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In 19th-century America, mourning the death of a family member or friend was a highly structured ritual. Following strict rules of mourning dress and etiquette supposedly demonstrated one’s sincerity and Christian piety, and middle-class Victorians latched onto these customs as a way to prove their gentility and solidify their class position.
Unsurprisingly, women bore the brunt of the emotional labor that this culture of mourning demanded, and no woman was so constrained by cultural expectations as the widow. To demonstrate their bereavement, widows were to spend two and a half years proceeding through three stages of mourning — deep mourning, full or second mourning, and half mourning — each with its own fashion requirements and restrictions on behavior. Deep mourning lasted a year and a day and required a widow to wear simple black dresses and don a full-length black veil anytime she left the house. Called a “weeping veil,” this shroud was made of a crimped silk fabric called crape, and wearing it allowed one to “weep with propriety,” as the women’s magazine M’me Demorest’s Quarterly Mirror of Fashions put it in 1862. Unfortunately, due to the dyes and chemicals used to the process the fabric, these veils could also cause skin irritation, respiratory illness, blindness, and even death.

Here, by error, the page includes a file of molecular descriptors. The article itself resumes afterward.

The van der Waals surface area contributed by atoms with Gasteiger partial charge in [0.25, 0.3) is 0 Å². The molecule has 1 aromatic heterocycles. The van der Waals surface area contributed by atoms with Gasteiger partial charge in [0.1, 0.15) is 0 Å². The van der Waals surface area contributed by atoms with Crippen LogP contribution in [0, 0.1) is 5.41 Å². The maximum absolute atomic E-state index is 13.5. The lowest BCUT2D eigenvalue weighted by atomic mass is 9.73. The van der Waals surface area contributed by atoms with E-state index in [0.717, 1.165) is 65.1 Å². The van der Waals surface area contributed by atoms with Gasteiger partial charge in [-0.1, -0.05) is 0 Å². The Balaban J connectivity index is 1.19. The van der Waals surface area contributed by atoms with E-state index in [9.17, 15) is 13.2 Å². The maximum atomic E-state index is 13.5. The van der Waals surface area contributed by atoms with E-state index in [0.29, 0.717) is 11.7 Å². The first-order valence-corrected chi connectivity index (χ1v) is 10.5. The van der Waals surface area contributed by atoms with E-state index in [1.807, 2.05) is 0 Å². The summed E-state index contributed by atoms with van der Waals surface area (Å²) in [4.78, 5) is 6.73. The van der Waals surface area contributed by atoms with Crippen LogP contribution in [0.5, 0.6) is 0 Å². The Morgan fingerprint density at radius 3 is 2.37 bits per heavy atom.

Beginning around 1830, middle-class American culture became dominated by sentimentalism, an emphasis on feelings and sincerity that included a romantic obsession with death. Advances in textile manufacturing combined with a new consumer appetite for mourning apparel led to the establishment of stores — like Besson & Son in Philadelphia and Jackson’s Mourning Warehouse in Manhattan — that sold ready-made mourning clothes, while department stores like Lord & Taylor added mourning departments. Fashion magazines advertised the latest in mourning attire, while etiquette manuals instructed people how to dress to grieve properly for different family members. Queen Victoria further popularized formal mourning by choosing to wear it from the passing of her husband, Prince Albert, in 1861, until her own death 40 years later. These social and market forces helped standardize what American women wore to express bereavement, and the dominant fabric used to do so was crape.